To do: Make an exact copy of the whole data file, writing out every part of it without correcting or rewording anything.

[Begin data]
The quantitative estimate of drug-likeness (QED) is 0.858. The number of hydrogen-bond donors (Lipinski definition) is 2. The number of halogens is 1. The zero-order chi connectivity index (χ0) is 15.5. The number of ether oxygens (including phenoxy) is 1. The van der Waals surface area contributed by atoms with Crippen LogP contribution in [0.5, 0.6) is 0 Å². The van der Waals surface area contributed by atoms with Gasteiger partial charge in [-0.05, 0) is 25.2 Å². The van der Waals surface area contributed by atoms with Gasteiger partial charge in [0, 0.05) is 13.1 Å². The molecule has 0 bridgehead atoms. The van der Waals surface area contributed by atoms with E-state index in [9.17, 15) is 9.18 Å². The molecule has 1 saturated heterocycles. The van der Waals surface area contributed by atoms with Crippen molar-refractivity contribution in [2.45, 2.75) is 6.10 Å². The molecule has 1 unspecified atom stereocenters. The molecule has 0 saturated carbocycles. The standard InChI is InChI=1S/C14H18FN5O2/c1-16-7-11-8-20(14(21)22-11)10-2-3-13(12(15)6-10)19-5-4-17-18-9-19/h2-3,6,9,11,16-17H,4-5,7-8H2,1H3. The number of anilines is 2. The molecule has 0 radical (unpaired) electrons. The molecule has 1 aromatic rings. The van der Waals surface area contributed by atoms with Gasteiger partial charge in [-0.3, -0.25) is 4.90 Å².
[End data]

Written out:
The quantitative estimate of drug-likeness (QED) is 0.858. The number of hydrogen-bond donors (Lipinski definition) is 2. The number of halogens is 1. The zero-order chi connectivity index (χ0) is 15.5. The number of ether oxygens (including phenoxy) is 1. The van der Waals surface area contributed by atoms with Crippen LogP contribution in [0.5, 0.6) is 0 Å². The van der Waals surface area contributed by atoms with Gasteiger partial charge in [-0.05, 0) is 25.2 Å². The van der Waals surface area contributed by atoms with Gasteiger partial charge in [0, 0.05) is 13.1 Å². The molecule has 0 bridgehead atoms. The van der Waals surface area contributed by atoms with E-state index in [9.17, 15) is 9.18 Å². The molecule has 1 saturated heterocycles. The van der Waals surface area contributed by atoms with Crippen molar-refractivity contribution in [2.45, 2.75) is 6.10 Å². The molecule has 1 unspecified atom stereocenters. The molecule has 0 saturated carbocycles. The standard InChI is InChI=1S/C14H18FN5O2/c1-16-7-11-8-20(14(21)22-11)10-2-3-13(12(15)6-10)19-5-4-17-18-9-19/h2-3,6,9,11,16-17H,4-5,7-8H2,1H3. The number of anilines is 2. The molecule has 0 radical (unpaired) electrons. The molecule has 1 aromatic rings. The van der Waals surface area contributed by atoms with Gasteiger partial charge in [-0.3, -0.25) is 4.90 Å².